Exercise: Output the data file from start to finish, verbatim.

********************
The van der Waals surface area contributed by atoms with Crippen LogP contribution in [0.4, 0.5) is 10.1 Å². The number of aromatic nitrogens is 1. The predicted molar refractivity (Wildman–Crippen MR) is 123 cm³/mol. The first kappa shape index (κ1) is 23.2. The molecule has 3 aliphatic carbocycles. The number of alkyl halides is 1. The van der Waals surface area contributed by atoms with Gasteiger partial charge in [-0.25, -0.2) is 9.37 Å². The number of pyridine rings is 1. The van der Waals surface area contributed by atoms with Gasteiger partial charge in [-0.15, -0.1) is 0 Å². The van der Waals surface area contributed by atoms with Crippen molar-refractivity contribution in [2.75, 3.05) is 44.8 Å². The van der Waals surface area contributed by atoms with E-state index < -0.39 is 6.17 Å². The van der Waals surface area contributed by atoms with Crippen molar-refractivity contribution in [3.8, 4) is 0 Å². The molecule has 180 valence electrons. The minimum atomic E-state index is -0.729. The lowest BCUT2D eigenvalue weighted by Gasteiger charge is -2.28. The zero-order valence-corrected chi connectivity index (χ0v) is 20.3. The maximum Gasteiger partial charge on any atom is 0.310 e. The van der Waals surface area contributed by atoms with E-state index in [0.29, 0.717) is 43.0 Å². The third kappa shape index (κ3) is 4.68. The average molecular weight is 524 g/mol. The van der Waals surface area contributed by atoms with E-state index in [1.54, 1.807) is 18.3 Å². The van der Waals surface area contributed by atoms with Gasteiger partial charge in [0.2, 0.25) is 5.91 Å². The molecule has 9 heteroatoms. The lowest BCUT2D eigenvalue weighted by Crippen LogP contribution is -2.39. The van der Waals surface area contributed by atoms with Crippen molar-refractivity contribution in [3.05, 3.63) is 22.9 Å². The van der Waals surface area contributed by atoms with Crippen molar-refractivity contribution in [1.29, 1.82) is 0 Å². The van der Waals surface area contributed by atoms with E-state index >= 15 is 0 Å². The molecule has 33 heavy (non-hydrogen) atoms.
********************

The van der Waals surface area contributed by atoms with Crippen LogP contribution in [0.4, 0.5) is 10.1 Å². The number of aromatic nitrogens is 1. The predicted molar refractivity (Wildman–Crippen MR) is 123 cm³/mol. The first kappa shape index (κ1) is 23.2. The molecule has 3 aliphatic carbocycles. The number of alkyl halides is 1. The van der Waals surface area contributed by atoms with Gasteiger partial charge in [-0.25, -0.2) is 9.37 Å². The number of pyridine rings is 1. The van der Waals surface area contributed by atoms with Gasteiger partial charge in [-0.15, -0.1) is 0 Å². The van der Waals surface area contributed by atoms with Crippen molar-refractivity contribution in [2.75, 3.05) is 44.8 Å². The van der Waals surface area contributed by atoms with E-state index < -0.39 is 6.17 Å². The van der Waals surface area contributed by atoms with Crippen molar-refractivity contribution in [3.8, 4) is 0 Å². The molecule has 180 valence electrons. The minimum atomic E-state index is -0.729. The lowest BCUT2D eigenvalue weighted by Gasteiger charge is -2.28. The zero-order valence-corrected chi connectivity index (χ0v) is 20.3. The maximum Gasteiger partial charge on any atom is 0.310 e. The van der Waals surface area contributed by atoms with E-state index in [0.29, 0.717) is 43.0 Å². The third kappa shape index (κ3) is 4.68. The average molecular weight is 524 g/mol. The van der Waals surface area contributed by atoms with E-state index in [1.54, 1.807) is 18.3 Å². The van der Waals surface area contributed by atoms with Gasteiger partial charge in [0.2, 0.25) is 5.91 Å². The molecule has 9 heteroatoms. The lowest BCUT2D eigenvalue weighted by Crippen LogP contribution is -2.39. The van der Waals surface area contributed by atoms with Crippen molar-refractivity contribution in [3.05, 3.63) is 22.9 Å². The van der Waals surface area contributed by atoms with Crippen molar-refractivity contribution in [1.29, 1.82) is 0 Å². The van der Waals surface area contributed by atoms with E-state index >= 15 is 0 Å². The molecule has 33 heavy (non-hydrogen) atoms.